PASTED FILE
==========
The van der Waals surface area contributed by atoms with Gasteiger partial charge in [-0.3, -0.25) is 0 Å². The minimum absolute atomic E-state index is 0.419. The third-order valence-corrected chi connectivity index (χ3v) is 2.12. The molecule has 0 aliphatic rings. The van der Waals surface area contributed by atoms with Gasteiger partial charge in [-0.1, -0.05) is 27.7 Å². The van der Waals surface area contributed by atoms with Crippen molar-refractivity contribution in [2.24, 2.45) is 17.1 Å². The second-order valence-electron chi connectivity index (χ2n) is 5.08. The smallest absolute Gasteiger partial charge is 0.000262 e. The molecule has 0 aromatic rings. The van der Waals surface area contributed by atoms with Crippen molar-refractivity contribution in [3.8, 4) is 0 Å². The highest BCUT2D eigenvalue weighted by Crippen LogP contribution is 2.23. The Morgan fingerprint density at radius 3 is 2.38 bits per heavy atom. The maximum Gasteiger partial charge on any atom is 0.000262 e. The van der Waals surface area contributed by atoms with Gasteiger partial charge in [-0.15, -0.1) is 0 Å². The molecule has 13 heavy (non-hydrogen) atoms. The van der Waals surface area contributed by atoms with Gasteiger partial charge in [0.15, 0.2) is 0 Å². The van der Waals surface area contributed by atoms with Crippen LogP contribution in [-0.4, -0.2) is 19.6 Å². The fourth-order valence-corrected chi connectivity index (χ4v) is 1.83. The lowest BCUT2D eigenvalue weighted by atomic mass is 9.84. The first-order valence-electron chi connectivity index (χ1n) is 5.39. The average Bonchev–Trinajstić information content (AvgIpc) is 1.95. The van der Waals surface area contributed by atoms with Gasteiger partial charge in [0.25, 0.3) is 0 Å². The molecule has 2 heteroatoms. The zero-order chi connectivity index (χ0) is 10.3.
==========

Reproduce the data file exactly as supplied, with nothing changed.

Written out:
The van der Waals surface area contributed by atoms with Gasteiger partial charge in [-0.3, -0.25) is 0 Å². The minimum absolute atomic E-state index is 0.419. The third-order valence-corrected chi connectivity index (χ3v) is 2.12. The molecule has 0 aliphatic rings. The van der Waals surface area contributed by atoms with Gasteiger partial charge in [-0.1, -0.05) is 27.7 Å². The van der Waals surface area contributed by atoms with Crippen molar-refractivity contribution in [2.24, 2.45) is 17.1 Å². The second-order valence-electron chi connectivity index (χ2n) is 5.08. The smallest absolute Gasteiger partial charge is 0.000262 e. The molecule has 0 aromatic rings. The van der Waals surface area contributed by atoms with Crippen molar-refractivity contribution in [3.8, 4) is 0 Å². The highest BCUT2D eigenvalue weighted by Crippen LogP contribution is 2.23. The Morgan fingerprint density at radius 3 is 2.38 bits per heavy atom. The maximum Gasteiger partial charge on any atom is 0.000262 e. The van der Waals surface area contributed by atoms with Gasteiger partial charge in [-0.15, -0.1) is 0 Å². The molecule has 13 heavy (non-hydrogen) atoms. The van der Waals surface area contributed by atoms with Gasteiger partial charge in [0.15, 0.2) is 0 Å². The van der Waals surface area contributed by atoms with Crippen LogP contribution in [-0.4, -0.2) is 19.6 Å². The fourth-order valence-corrected chi connectivity index (χ4v) is 1.83. The lowest BCUT2D eigenvalue weighted by atomic mass is 9.84. The first-order valence-electron chi connectivity index (χ1n) is 5.39. The average Bonchev–Trinajstić information content (AvgIpc) is 1.95. The van der Waals surface area contributed by atoms with Gasteiger partial charge in [0.25, 0.3) is 0 Å². The molecule has 2 heteroatoms. The zero-order chi connectivity index (χ0) is 10.3.